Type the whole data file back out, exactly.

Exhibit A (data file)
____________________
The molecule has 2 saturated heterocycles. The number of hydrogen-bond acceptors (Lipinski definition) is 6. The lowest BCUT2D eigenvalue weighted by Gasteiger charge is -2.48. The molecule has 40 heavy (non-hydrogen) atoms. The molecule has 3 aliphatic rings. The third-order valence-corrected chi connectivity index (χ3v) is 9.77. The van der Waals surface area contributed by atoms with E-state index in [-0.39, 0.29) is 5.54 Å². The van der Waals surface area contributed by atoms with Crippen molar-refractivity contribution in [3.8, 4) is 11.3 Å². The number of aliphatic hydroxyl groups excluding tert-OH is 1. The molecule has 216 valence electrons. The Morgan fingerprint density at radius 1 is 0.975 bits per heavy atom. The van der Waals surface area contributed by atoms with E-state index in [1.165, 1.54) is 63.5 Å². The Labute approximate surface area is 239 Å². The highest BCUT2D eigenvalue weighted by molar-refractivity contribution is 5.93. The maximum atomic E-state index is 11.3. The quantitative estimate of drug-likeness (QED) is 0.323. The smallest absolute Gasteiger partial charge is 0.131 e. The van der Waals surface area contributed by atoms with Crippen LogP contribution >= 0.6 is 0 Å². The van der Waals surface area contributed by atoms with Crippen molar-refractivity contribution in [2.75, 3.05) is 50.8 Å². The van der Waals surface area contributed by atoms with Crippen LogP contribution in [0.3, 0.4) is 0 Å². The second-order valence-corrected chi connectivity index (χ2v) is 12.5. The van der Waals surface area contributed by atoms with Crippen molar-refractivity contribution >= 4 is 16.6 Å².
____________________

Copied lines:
The molecule has 2 saturated heterocycles. The number of hydrogen-bond acceptors (Lipinski definition) is 6. The lowest BCUT2D eigenvalue weighted by Gasteiger charge is -2.48. The molecule has 40 heavy (non-hydrogen) atoms. The molecule has 3 aliphatic rings. The third-order valence-corrected chi connectivity index (χ3v) is 9.77. The van der Waals surface area contributed by atoms with E-state index in [-0.39, 0.29) is 5.54 Å². The van der Waals surface area contributed by atoms with Crippen molar-refractivity contribution in [3.8, 4) is 11.3 Å². The number of aliphatic hydroxyl groups excluding tert-OH is 1. The molecule has 216 valence electrons. The Morgan fingerprint density at radius 1 is 0.975 bits per heavy atom. The van der Waals surface area contributed by atoms with E-state index in [1.165, 1.54) is 63.5 Å². The Labute approximate surface area is 239 Å². The highest BCUT2D eigenvalue weighted by molar-refractivity contribution is 5.93. The maximum atomic E-state index is 11.3. The quantitative estimate of drug-likeness (QED) is 0.323. The smallest absolute Gasteiger partial charge is 0.131 e. The van der Waals surface area contributed by atoms with Crippen LogP contribution >= 0.6 is 0 Å². The van der Waals surface area contributed by atoms with Crippen molar-refractivity contribution in [2.75, 3.05) is 50.8 Å². The van der Waals surface area contributed by atoms with Crippen LogP contribution in [0.3, 0.4) is 0 Å². The second-order valence-corrected chi connectivity index (χ2v) is 12.5. The van der Waals surface area contributed by atoms with Crippen molar-refractivity contribution >= 4 is 16.6 Å².